Mt. Diablo – Live Oak

Site 2, looking deceptively level

I’m definitely not going to oversell this campground. I mean, we always have fun camping, but this state park is just really not well suited for trailers. I’m sure they know that, but now we’ve tried both campgrounds and we’ve decided there is really only one site that is reasonable. And it’s not the one we were in this weekend.

Since this is such a popular ride, they have added numerous bicycle turnouts. You are not allowed to pass bikes at any other time.

The fun thing about Mt. Diablo is how tall it is compared to everything else around it. From the summit, you can see the Bay and all the way to San Francisco, if it’s clear. The upper campground, Juniper, has a couple of sites that have fun views, but it is really hard to level a trailer in there. Plus the roads are very narrow, super windy, and deathy the whole way. It is slow going to drive up or down. The lower campground, Live Oak, is decidedly easier to get to, but there is pretty much only one site that works for leveling.

That’s some precision backing right there.

The pictures seemed to show site 2, our site, as being long and flat. Yes to the long part, but it got less level the farther I backed, ending under low hanging oak trees that would have prevented the roof from going up. We ended up pulling forward the the very front, which was on a cement pad, but also right next to the designated parking spot for site 1. We didn’t figure anyone would be foolish enough to drag a big rig up that road, and in fact we were the only trailer up there at all. All the rest were tenters or a couple of vans.

Mt. Diablo casting a long sunset shadow

After a quick dinner, we drove up to the summit to watch the sunset. It was hazy down below, but the views are so cool. It’s fun trying to figure out where all the known buildings and roads are. And as the light fades, the twinkling of city lights and cars starts to bring definition to the well traveled routes. “Oh yeah, there’s 24 over there.” We could make out the windmills on the Altamont Pass, as well as the ones on the Delta. Everything was so far below us, like when you’re on an airplane.

That’s San Francisco sticking up through the fog.

Richard has biked up to the top many a time, but we did some hiking together on Saturday and then just chilled. The area around the campground is called Rock City and it is where you can bring your whole family and let the kids scramble around the rock formations. Richard went out and climbed up Sentinel Peak and I got a picture of him. It looked too reminiscent of Angel’s Landing for me to be interested, but he says it was not that bad. I say, if you need to hang onto chains and scramble up steps carved in the side of a sheer rock face, I’ll wave to you when you get to the top. Have fun with that.

Richard is up at the top.

It was warm in the afternoon and Dory was too hot inside for nappy time. The people who had tented in site 1 Friday night bailed so we had the whole area to ourselves. We set up our Nemo chairs in the shade and dozed off for a while.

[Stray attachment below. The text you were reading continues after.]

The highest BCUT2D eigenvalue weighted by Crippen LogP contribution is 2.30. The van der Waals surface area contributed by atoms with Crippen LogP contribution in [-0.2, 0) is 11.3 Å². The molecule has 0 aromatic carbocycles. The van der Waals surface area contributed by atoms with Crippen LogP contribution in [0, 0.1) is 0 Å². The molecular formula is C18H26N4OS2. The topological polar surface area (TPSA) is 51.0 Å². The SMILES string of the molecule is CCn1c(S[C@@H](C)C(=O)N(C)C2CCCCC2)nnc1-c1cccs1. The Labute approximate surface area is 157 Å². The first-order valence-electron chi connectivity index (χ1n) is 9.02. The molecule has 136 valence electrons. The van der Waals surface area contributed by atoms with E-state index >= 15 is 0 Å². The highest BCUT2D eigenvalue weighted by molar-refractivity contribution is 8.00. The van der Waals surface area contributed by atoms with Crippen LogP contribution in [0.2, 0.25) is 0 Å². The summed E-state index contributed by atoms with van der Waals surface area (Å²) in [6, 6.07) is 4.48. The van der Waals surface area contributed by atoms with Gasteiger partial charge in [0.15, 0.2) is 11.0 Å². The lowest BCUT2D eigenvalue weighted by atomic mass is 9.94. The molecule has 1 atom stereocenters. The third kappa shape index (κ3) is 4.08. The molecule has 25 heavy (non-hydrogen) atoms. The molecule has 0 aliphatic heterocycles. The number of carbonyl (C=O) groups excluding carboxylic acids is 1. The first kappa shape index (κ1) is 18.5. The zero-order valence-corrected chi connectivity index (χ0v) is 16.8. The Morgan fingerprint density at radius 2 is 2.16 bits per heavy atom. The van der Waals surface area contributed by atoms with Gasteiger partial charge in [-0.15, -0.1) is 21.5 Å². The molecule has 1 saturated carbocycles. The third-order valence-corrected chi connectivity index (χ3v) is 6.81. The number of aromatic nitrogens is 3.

This little grill sure does come in handy.

Eventually, it was time for dinner. This time, it was Seared Chicken with Sour Cherry Sauce, and roasted potatoes, onions, and Delicata Squash. There is no alcohol allowed in the park, so I enjoyed sipping my icy “lemonade” while I cooked. Richard made it nice and strong “lemonade.”

Rare shot of Richard doing city riding

Sunday we drove down to the Alameda Fairgrounds to use their dump. It was farther to drive there than it was to get from home to our campground, but there aren’t any closer options for dumping. Richard rode the rest of the way home.

But the view sure is nice. No doubt about that.

We enjoyed ourselves, like we do, but were both “meh” about the camping set up. All the water was shut off, so there were porta potties for the campers. We use our own facilities now, which was good, because the porta potties were smelly. They lock the gates at night and clear the roads, so you’d better not need to leave for any reason. It’s an adventure driving up, which is worth it for the view at the top, but perhaps not worth dragging a trailer.

Total miles: 17.4, 11.0 mpg (all uphill), 1 hour 24 min. Site 2, no hookups. No water, no dump. We were in a cell dark zone, but there was service on the trails and up at the top. Midday solar. Long site with wooden poles acting as a chute. Very unlevel farther back in the site. Next time just get site 1. Maybe use the CM to spin.

2 thoughts on “Mt. Diablo – Live Oak

  1. Hi Alissa, I was on the top of Mt. Diablo twice this past year; 1) to walk the Mary Bowerman Trail (partially paved/easy) and 2) to view Jupiter/Saturn/other heavenly bodies via the Mt. Diablo Astronomy Society. Both nice excursions. The bike lanes have improved significantly up & down Mt. D over the past 20+ yrs; too many horrible accidents and too many people — bikers and vehicles — need to share the road. So nice to hear you had a nice time.

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